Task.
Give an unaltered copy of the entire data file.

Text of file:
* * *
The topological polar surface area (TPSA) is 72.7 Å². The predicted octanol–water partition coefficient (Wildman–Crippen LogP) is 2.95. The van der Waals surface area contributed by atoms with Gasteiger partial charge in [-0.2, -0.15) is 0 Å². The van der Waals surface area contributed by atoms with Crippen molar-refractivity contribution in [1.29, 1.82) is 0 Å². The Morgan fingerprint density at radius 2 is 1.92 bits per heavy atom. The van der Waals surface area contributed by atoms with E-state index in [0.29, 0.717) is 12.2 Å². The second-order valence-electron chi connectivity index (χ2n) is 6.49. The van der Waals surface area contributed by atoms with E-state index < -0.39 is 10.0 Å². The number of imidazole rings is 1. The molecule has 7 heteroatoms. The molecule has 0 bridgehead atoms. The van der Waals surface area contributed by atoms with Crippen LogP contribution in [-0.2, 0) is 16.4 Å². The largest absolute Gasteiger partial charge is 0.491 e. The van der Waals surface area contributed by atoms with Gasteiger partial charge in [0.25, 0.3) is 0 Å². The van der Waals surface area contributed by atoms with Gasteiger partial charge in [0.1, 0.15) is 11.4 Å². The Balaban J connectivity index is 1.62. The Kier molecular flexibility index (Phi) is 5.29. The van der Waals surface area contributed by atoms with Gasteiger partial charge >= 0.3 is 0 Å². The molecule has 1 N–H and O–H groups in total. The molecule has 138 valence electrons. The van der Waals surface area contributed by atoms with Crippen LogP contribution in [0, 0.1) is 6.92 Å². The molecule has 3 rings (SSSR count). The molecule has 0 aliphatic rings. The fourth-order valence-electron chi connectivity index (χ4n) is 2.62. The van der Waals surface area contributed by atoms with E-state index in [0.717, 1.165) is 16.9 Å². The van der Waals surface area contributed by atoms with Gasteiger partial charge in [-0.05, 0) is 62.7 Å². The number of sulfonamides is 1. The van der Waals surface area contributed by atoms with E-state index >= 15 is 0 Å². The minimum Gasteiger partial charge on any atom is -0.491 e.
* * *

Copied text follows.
The topological polar surface area (TPSA) is 72.7 Å². The predicted octanol–water partition coefficient (Wildman–Crippen LogP) is 2.95. The van der Waals surface area contributed by atoms with Gasteiger partial charge in [-0.2, -0.15) is 0 Å². The van der Waals surface area contributed by atoms with Crippen molar-refractivity contribution in [1.29, 1.82) is 0 Å². The Morgan fingerprint density at radius 2 is 1.92 bits per heavy atom. The van der Waals surface area contributed by atoms with E-state index in [0.29, 0.717) is 12.2 Å². The second-order valence-electron chi connectivity index (χ2n) is 6.49. The van der Waals surface area contributed by atoms with E-state index < -0.39 is 10.0 Å². The number of imidazole rings is 1. The molecule has 7 heteroatoms. The molecule has 0 bridgehead atoms. The van der Waals surface area contributed by atoms with Crippen LogP contribution in [-0.2, 0) is 16.4 Å². The largest absolute Gasteiger partial charge is 0.491 e. The van der Waals surface area contributed by atoms with Gasteiger partial charge in [0.25, 0.3) is 0 Å². The van der Waals surface area contributed by atoms with Gasteiger partial charge in [0.1, 0.15) is 11.4 Å². The Balaban J connectivity index is 1.62. The Kier molecular flexibility index (Phi) is 5.29. The van der Waals surface area contributed by atoms with Gasteiger partial charge >= 0.3 is 0 Å². The molecule has 1 N–H and O–H groups in total. The molecule has 138 valence electrons. The van der Waals surface area contributed by atoms with Crippen LogP contribution in [0, 0.1) is 6.92 Å². The molecule has 3 rings (SSSR count). The molecule has 0 aliphatic rings. The fourth-order valence-electron chi connectivity index (χ4n) is 2.62. The van der Waals surface area contributed by atoms with E-state index in [0.717, 1.165) is 16.9 Å². The van der Waals surface area contributed by atoms with Gasteiger partial charge in [-0.05, 0) is 62.7 Å². The number of sulfonamides is 1. The van der Waals surface area contributed by atoms with E-state index >= 15 is 0 Å². The minimum Gasteiger partial charge on any atom is -0.491 e.